BACK in June 2021, I provided an update to readers regarding the release of the “agreement in principle” between Australia and the UK as to the proposed content of the Australia-UK Free Trade Agreement (AUKFTA). The intent of releasing the “agreement in principle” was to demonstrate early outcomes from the negotiations for the AUKFTA and maintain the interest of those in both countries.
However, the “agreement in principle” did not represent a completed deal or completed text of the AUKFTA which was still subject to extensive negotiations. The finalised AUKFTA was signed and released on Friday 17 December 2021, coinciding with the second cricket test between Australia and England in Adelaide and leading to media releases both in Australia and the UK and the release of the full text of the AUKFTA on the website of the Department of Foreign Affairs and Trade. Both the DFAT website and the joint media release of our Prime Minister and Minister for Trade Tourism and Investment [see DCN coverage here] reveal some of the outcomes. Below are some of the main outcomes.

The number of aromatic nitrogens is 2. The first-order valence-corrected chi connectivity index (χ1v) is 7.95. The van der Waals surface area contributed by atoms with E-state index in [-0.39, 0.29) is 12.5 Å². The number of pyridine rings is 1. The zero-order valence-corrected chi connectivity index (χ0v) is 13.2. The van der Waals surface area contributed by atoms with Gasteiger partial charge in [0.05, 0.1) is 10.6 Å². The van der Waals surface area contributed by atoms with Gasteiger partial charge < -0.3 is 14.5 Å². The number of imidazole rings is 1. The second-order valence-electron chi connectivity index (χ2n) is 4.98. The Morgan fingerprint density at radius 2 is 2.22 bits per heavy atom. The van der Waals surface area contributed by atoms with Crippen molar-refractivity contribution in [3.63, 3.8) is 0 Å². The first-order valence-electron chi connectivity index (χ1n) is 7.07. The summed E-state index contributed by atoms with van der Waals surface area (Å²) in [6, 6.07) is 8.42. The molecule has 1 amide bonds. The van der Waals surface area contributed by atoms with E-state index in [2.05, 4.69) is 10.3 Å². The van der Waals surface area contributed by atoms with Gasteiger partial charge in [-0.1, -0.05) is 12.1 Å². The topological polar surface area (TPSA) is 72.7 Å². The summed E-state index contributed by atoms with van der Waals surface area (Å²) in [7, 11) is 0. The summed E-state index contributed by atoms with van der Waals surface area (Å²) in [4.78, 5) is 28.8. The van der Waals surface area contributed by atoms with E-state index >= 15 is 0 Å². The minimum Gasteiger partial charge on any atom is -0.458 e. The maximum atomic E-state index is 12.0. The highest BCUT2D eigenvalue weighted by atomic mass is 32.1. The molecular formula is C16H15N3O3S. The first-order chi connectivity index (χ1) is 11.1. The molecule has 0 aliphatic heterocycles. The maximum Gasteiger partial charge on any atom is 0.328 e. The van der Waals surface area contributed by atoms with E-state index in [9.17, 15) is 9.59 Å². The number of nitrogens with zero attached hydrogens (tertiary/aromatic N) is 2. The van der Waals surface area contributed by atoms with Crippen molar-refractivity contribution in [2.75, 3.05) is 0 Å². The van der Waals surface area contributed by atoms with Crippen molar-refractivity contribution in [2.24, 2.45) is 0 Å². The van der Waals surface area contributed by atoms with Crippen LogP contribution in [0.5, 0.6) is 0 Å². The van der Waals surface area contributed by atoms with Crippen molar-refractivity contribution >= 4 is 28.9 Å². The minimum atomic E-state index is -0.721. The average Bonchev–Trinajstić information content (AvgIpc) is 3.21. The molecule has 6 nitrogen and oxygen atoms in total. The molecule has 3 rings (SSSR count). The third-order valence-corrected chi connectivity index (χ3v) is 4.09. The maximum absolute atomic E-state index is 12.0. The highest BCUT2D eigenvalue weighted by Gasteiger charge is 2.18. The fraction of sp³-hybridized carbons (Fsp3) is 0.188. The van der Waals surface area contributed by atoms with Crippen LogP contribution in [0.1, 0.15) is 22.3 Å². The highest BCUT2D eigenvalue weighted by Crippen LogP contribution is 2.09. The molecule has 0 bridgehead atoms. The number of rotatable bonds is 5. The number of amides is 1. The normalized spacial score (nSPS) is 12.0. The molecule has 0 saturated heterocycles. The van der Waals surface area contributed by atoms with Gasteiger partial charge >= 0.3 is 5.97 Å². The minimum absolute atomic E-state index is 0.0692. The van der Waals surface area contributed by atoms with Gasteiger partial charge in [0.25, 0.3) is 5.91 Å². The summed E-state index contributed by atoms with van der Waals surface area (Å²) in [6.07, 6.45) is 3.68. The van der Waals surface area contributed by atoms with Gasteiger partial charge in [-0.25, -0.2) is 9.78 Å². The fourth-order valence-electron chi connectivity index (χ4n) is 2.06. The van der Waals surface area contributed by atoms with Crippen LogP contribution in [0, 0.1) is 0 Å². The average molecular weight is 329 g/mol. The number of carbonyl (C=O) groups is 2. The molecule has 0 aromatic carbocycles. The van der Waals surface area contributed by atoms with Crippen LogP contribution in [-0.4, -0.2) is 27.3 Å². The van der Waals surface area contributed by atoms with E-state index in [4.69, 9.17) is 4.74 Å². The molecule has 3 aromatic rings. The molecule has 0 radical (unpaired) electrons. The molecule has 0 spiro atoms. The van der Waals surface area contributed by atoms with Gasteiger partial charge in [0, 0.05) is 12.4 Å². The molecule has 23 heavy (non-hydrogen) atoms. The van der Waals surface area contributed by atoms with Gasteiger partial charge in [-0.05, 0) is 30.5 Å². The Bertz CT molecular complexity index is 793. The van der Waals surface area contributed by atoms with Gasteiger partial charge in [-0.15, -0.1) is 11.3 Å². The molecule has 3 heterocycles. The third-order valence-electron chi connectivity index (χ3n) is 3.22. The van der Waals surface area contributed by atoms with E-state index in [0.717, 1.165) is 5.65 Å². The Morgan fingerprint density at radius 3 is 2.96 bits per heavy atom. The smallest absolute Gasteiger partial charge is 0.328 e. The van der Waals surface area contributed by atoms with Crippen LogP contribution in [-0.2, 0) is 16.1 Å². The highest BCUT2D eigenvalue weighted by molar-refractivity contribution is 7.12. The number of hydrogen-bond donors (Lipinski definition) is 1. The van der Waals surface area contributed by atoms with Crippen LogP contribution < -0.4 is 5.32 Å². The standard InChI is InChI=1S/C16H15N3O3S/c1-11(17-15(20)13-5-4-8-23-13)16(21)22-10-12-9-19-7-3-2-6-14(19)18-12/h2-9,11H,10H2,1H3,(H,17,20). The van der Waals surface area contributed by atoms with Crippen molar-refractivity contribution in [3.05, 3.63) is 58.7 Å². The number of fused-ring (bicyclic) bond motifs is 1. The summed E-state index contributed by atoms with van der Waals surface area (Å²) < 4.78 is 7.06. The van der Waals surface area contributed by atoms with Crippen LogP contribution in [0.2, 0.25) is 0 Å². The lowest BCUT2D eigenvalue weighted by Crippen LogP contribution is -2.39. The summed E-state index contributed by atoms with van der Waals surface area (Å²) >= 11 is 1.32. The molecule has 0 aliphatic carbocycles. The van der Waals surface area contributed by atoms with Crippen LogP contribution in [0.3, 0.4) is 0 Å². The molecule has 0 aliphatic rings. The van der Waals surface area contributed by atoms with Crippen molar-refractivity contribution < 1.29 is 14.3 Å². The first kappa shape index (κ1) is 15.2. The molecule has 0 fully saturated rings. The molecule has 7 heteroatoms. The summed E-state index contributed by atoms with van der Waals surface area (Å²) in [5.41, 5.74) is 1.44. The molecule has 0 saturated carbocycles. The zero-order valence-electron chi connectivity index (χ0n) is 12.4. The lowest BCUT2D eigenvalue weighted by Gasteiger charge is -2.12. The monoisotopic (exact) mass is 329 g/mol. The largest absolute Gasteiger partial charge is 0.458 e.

- Exporters will benefit from immediate elimination of tariffs on over 99% of Australian goods exports to the UK, valued at around $9.2 billion, when the agreement enters into force.
- Farmers will have improved access to more than 65 million UK consumers who value safe, sustainably produced foods and beverages with the strong provenance Australia offers.
- Around $43 million in annual customs duties will be removed from Australian wine when the agreement enters into force.
- For beef, a tariff-free quota of 35,000 tonnes at entry into force will expand to 110,000 tonnes in year 10. Tariffs on beef will be eliminated after ten years.
- For sheep meat, a tariff-free quota of 25,000 tonnes at entry into force will expand to 75,000 in year 10. Tariffs on sheep meat will be eliminated after ten years.
- For sugar, a tariff-free quota of 80,000 tonnes at entry into force will expand to 220,000 tonnes in year 8. Sugar tariffs will be eliminated after eight years.
- Professionals will have the same access to the UK’s lucrative jobs market as their European competitors, except from the Republic of Ireland. This means Australian job seekers can compete on an equal footing with EU nationals in the UK for the first time in more than 40 years.
- Australian households and businesses will save around $200 million a year as tariffs on British imports into Australia, such as cars, whisky, confectionery, biscuits and cosmetics, are phased out within five years, with tariffs on almost all UK goods being eliminated on entry into force.